Ssangyong appears to be living on borrowed time as CEO flees the sinking ship
SsangYong Motor CEO Yea Byung-tae is resigning, a South Korean media report said.
“As securing new investment is taking longer than expected, and as the restructuring process is imminent, more complications and struggles are expected to lie ahead,” Yea said in a resignation letter cited by Korea JoongAng Daily which said it was sent to employees and executives at the automaker on Wednesday.
“Coming up with resolutions together with you could be an option, but as I deeply feel the shock and let down you would have felt, I think it is right to take responsibility as the president who took care of management so far,” the letter continued.
The report said Irvine, California-based auto distributor HAAH Automotive was a potential investor.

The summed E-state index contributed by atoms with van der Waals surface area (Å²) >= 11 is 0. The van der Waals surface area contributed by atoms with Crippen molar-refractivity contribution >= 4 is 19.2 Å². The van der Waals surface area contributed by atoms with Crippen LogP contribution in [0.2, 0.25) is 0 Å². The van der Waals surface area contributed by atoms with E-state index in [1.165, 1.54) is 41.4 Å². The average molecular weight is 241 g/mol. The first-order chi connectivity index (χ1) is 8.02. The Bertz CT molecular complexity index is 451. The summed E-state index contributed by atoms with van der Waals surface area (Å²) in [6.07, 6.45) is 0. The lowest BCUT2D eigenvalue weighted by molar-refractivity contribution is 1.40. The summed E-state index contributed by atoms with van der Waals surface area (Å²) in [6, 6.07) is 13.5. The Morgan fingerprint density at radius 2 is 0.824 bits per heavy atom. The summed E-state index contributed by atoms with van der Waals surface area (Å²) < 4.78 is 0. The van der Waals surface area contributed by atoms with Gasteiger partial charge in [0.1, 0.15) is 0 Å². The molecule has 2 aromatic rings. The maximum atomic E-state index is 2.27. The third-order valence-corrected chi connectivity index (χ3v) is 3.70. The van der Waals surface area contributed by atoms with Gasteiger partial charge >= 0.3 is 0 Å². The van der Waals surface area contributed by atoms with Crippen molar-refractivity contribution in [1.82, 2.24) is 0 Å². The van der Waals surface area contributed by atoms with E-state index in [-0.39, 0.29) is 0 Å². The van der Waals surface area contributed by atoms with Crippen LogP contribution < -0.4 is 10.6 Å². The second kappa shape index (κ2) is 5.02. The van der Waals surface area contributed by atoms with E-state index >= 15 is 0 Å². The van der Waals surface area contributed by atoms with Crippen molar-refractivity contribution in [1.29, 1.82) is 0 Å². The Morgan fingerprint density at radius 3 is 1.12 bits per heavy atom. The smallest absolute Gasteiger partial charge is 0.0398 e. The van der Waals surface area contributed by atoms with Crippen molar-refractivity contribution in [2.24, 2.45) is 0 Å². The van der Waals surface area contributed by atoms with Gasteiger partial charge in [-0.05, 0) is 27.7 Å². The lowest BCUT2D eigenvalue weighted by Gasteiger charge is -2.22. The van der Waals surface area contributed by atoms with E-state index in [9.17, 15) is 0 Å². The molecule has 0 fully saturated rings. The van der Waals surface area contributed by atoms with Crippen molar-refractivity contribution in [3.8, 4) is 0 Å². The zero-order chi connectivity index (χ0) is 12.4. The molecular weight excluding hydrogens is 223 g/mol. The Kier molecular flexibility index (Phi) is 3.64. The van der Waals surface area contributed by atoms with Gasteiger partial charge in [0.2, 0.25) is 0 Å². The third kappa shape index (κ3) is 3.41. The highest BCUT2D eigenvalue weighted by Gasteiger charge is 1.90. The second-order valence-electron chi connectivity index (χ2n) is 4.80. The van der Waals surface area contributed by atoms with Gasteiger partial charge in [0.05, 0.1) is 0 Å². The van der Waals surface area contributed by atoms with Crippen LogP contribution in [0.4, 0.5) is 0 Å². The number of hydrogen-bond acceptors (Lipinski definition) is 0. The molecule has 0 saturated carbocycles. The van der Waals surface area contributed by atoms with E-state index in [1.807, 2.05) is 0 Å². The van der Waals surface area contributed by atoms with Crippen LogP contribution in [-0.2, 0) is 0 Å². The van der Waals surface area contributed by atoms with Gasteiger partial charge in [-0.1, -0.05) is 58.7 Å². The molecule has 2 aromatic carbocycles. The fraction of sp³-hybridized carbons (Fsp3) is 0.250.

The Seoul Bankruptcy Court set a 31 March deadline for HAAH Automotive to send a letter of intent but the auto retailer hasn’t been responding, the paper said.
Without new investors, SsangYong Motor will end up in court receivership for the second time since 2009.
A replacement for Yea hasn’t been chosen, SsangYong Motor told Korea JoongAng Daily.
Ssangyong Motor reported an almost 24% fall in global sales to 7,122 vehicles in March from 9,345 units a year earlier, as the bankrupt company continued to struggle with supply disruptions due to cashflow issues. Global sales in the first quarter of the year were down by over 23% at 18,559 units from 24,139 previously.
Ssangyong filed for bankruptcy on 21 December 2020 after it failed to meet its debt obligations with creditors refusing to reschedule repayment deadlines. A number of local manufacturers have refused to supply components because of significant overdue payments, causing the automaker to suspend production for long periods throughout the last quarter. The Indian parent company Mahindra & Mahindra has said it was still negotiating the sale of all or most of its 70% stake in Ssangyong.